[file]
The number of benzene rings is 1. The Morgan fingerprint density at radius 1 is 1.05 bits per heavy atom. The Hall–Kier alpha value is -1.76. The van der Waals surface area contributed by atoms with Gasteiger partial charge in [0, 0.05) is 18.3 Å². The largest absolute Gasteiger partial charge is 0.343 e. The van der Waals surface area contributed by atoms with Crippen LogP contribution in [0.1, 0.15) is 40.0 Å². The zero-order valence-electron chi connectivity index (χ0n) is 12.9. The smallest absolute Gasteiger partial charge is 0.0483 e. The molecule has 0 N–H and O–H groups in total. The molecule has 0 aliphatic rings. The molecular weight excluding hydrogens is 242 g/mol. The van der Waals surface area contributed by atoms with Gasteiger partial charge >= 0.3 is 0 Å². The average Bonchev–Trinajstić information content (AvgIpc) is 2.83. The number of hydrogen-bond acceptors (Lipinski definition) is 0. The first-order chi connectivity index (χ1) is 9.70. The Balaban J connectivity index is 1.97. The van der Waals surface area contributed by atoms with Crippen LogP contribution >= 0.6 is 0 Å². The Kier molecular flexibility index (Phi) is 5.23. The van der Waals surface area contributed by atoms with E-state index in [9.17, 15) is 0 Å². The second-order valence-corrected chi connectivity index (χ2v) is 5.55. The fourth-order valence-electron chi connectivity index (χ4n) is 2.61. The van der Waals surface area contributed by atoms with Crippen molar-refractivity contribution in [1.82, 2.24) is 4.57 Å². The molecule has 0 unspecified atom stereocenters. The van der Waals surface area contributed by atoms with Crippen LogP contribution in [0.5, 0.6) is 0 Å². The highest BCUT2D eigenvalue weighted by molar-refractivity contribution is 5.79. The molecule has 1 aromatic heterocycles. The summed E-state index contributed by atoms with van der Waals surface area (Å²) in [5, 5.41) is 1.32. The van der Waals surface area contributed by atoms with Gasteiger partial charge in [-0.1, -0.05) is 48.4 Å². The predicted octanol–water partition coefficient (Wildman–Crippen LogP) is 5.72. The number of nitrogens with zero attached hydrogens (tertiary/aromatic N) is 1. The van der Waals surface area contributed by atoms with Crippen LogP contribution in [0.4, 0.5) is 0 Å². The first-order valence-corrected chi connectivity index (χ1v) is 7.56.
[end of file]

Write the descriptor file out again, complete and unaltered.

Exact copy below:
The number of benzene rings is 1. The Morgan fingerprint density at radius 1 is 1.05 bits per heavy atom. The Hall–Kier alpha value is -1.76. The van der Waals surface area contributed by atoms with Gasteiger partial charge in [0, 0.05) is 18.3 Å². The largest absolute Gasteiger partial charge is 0.343 e. The van der Waals surface area contributed by atoms with Crippen LogP contribution in [0.1, 0.15) is 40.0 Å². The zero-order valence-electron chi connectivity index (χ0n) is 12.9. The smallest absolute Gasteiger partial charge is 0.0483 e. The molecule has 0 N–H and O–H groups in total. The molecule has 0 aliphatic rings. The molecular weight excluding hydrogens is 242 g/mol. The van der Waals surface area contributed by atoms with Gasteiger partial charge >= 0.3 is 0 Å². The average Bonchev–Trinajstić information content (AvgIpc) is 2.83. The number of hydrogen-bond acceptors (Lipinski definition) is 0. The first-order chi connectivity index (χ1) is 9.70. The Balaban J connectivity index is 1.97. The van der Waals surface area contributed by atoms with Crippen LogP contribution >= 0.6 is 0 Å². The Kier molecular flexibility index (Phi) is 5.23. The van der Waals surface area contributed by atoms with E-state index in [9.17, 15) is 0 Å². The second-order valence-corrected chi connectivity index (χ2v) is 5.55. The fourth-order valence-electron chi connectivity index (χ4n) is 2.61. The van der Waals surface area contributed by atoms with Crippen molar-refractivity contribution in [1.82, 2.24) is 4.57 Å². The molecule has 0 unspecified atom stereocenters. The van der Waals surface area contributed by atoms with Crippen LogP contribution in [0.5, 0.6) is 0 Å². The highest BCUT2D eigenvalue weighted by molar-refractivity contribution is 5.79. The molecule has 1 aromatic heterocycles. The summed E-state index contributed by atoms with van der Waals surface area (Å²) in [5, 5.41) is 1.32. The van der Waals surface area contributed by atoms with Gasteiger partial charge in [-0.1, -0.05) is 48.4 Å². The predicted octanol–water partition coefficient (Wildman–Crippen LogP) is 5.72. The number of nitrogens with zero attached hydrogens (tertiary/aromatic N) is 1. The van der Waals surface area contributed by atoms with Crippen LogP contribution in [0.4, 0.5) is 0 Å². The first-order valence-corrected chi connectivity index (χ1v) is 7.56.